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Media and democracy in Turkey have been under attack, getting the country further from basic human rights and Europe. For years, journalists have been suspended for protesting against the government. A European Commission report on Turkey’s progress toward European Union membership cites “problems with press freedoms and independence of the judiciary,” Frankfurter Allgemeine Sonntagszeitung said on Sunday.
Last week, the Turkish government announced plans to reintroduce the death penalty in the country, a threat that was constantly made by dictator Recep Tayyip Erdogan in recent years. After that, the editor-in-chief and columnists of Cumhuriyet, Turkey’s oldest newspaper and known for its critical stance towards the government, were arrested. On Thursday night, Selahattin Demirtas, the charismatic leader of the country’s pro-Kurdish party HDP, and Figen Yuksekdag, the co-leader of the party were arrested together with other ten Kurdish deputies.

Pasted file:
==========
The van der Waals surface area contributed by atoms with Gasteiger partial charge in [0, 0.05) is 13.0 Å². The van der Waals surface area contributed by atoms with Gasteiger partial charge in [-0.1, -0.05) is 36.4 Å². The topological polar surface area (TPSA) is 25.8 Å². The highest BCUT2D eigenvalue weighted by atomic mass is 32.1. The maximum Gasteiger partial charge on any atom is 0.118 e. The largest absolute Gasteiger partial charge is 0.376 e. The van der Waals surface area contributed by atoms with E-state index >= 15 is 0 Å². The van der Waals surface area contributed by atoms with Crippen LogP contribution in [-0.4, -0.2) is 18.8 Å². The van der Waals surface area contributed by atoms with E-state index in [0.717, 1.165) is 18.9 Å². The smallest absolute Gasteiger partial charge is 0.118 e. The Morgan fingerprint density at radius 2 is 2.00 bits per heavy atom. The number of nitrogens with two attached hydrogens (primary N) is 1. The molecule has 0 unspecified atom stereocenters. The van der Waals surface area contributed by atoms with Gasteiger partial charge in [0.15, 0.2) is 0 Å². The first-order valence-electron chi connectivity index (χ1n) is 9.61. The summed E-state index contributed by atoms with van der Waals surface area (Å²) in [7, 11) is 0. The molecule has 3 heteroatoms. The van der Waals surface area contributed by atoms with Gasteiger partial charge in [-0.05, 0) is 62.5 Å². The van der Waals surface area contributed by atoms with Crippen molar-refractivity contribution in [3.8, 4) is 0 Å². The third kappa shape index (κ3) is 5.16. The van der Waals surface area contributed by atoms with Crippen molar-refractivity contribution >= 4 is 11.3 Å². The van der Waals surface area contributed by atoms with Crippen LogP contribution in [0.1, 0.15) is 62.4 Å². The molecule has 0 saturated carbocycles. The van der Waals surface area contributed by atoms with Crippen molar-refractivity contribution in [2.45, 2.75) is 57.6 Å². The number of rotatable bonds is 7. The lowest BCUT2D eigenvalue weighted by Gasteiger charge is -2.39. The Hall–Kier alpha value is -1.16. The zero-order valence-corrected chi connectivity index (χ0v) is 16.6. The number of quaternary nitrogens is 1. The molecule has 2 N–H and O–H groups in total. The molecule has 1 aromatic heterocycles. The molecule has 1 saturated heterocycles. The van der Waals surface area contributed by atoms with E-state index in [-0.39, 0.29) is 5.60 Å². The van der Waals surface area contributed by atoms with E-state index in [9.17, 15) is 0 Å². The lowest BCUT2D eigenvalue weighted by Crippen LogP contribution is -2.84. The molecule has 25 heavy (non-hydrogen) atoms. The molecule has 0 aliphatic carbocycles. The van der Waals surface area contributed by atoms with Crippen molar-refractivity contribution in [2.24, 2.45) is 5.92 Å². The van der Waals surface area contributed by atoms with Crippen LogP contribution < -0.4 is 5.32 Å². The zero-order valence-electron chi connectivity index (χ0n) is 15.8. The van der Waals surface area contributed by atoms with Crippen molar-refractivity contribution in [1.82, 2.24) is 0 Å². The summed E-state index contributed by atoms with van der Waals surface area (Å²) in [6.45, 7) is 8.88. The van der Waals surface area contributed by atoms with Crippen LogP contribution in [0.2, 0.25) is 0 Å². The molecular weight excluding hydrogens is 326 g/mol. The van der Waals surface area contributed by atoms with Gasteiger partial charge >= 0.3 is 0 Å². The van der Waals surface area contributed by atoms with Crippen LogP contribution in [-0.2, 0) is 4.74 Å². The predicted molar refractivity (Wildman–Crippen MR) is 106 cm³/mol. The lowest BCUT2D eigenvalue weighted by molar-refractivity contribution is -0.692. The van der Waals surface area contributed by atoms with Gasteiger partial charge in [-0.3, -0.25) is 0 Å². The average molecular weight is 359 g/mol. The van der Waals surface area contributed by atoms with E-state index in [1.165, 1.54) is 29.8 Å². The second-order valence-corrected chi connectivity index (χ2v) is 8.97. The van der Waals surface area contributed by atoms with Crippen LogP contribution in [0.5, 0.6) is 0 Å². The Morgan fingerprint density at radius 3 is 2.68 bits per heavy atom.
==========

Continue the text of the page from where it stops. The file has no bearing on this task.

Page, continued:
The freedom and plurality of the media are increasingly under threat in many parts of Europe, but in the case of Turkey, the speed in which the government is undermining fundamental freedoms and dismantling democratic institutions has taken Turkish people by surprise, giving them no choice but to shut up. Many Turkish journalists have been arrested and lots of media outlets have been shut down since the failed July 15 coup. More than 110000 judges, teachers, police and civil servants have been detained or suspended without possibility to access justice and shutting down any legitimate opposition. On Monday, hundreds of people gathered outside the newspaper’s Istanbul headquarters to protest against the detentions of journalists.
Democracy requires the active participation of citizens. Media play a crucial role in our democracies, keeping citizens informed and engaged to take action and shape a critical view of the world and politics. Media, as guardian of the public interest, needs to be defended.
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